No, what I want is a game that is focused on being an outlaw. A game where the player avoids towns at all costs, and is constantly on the run from militias, or defending against the very adventurers we usually get to play. As I am mainly inspired by the lifestyle, there would need to be some management aspects to the game, where the player can create camps or lairs and employ a gang of other bandits. Setting up a base in the right location to remain hidden from patrols but still be able to waylay merchants and other travelers would be centrally important. Social interaction and internal conflicts within the gang would also be critical. But I should note that I don’t want a pure management game; I want to play a specific character in the world, leading raids myself or even exploring and clearing out old crypts or mines as sites for new lairs. There would definitely need to be survival elements in the game as well; I want to worry about being able to feed the gang and avoiding mutiny, and having to relocate if there aren’t enough caravans to raid or if there are too many guards starting to sniff around for us.
Before I go any further I should note that there is a game that comes close to this idea: Mount and Blade. I haven’t played it yet, but it seems to be something like a Medieval version of Elite, with horses instead of spaceships. The player does not have to be a bandit but it is possible. Mount and Blade, and the other games in the series, look cool but they’re not exactly what I’m looking for. For one, they are largely historically based, with a pretty realistic model of mounted combat and the tactics involved in skirmishes at the time. I’m looking for a more fantastical setting, with multiple races, magic, and other supernatural forces at work. I don’t just want to raid merchants all the time, I also want to deal with the undead-infested crypt that we accidentally broke into when mining, or the troll who stumbled into our camp and thought we looked tasty.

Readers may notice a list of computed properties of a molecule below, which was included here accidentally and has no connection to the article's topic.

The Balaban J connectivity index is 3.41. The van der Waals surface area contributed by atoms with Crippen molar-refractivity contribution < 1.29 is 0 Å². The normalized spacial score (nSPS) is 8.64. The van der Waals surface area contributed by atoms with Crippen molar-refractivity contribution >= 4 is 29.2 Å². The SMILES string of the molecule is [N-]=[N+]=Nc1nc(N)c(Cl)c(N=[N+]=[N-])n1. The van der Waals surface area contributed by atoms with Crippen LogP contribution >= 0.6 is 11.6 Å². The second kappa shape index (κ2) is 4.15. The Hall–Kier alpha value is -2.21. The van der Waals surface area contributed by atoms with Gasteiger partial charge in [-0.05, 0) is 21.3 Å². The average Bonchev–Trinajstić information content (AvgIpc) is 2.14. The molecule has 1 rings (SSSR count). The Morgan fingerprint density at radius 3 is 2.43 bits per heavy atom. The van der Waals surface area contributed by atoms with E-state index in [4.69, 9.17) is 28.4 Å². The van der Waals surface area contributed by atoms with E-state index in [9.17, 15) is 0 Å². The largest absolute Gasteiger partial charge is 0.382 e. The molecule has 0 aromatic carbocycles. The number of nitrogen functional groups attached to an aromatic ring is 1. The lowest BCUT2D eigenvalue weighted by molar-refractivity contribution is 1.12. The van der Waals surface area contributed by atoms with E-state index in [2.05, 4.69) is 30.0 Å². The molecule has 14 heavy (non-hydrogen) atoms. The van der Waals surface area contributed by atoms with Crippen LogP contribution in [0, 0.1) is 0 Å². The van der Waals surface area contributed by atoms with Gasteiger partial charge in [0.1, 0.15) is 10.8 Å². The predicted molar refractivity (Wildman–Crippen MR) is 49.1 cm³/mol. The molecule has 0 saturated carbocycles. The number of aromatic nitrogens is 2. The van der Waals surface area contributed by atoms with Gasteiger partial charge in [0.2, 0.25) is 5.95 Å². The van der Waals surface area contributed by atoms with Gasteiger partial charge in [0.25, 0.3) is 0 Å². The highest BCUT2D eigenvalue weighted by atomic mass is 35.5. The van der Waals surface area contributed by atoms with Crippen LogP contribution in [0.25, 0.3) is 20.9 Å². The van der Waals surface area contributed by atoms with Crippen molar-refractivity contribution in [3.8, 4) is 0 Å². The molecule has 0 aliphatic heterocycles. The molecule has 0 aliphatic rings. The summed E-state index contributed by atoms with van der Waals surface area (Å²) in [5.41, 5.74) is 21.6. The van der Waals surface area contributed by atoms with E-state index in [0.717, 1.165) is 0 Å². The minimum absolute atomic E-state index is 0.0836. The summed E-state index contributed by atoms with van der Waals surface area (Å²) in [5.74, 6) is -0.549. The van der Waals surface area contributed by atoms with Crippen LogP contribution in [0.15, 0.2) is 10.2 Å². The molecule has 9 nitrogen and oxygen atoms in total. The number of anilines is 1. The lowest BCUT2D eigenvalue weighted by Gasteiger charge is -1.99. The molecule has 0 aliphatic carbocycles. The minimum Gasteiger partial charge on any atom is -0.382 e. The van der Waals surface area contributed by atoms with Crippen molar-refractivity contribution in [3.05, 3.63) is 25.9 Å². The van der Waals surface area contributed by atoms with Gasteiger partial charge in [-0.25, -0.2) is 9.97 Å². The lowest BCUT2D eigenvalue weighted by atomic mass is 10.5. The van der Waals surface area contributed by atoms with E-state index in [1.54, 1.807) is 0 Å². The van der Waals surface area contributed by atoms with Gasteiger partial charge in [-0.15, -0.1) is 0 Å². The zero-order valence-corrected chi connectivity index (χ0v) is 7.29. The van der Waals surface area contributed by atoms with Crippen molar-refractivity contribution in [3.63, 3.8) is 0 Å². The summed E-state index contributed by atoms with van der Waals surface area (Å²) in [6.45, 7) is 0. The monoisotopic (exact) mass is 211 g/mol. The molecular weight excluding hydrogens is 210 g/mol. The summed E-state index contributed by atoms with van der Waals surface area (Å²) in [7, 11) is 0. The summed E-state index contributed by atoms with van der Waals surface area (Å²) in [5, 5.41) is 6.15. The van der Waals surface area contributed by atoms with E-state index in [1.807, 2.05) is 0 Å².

The other thing I worry about is that the Mount and Blade games will, like most other games of their type, encourage players to strive for monetary success and power. Players might begin in charge of a small band, roving around and waylaying merchants, but by the end they own castles and have become nobles due to sheer force of arms. That’s not what I’m looking for. In the bandit RPG I imagine, the bandits aren’t in it to get rich. They can have a variety of motivations; doing it for the freedom, or because they were kicked out of the army, or because they got in trouble with the law already and can’t show their faces in the civilized world. Or maybe they were simply destitute, and had nowhere else to go. But none of them think banditry is a great way to earn a comfortable living.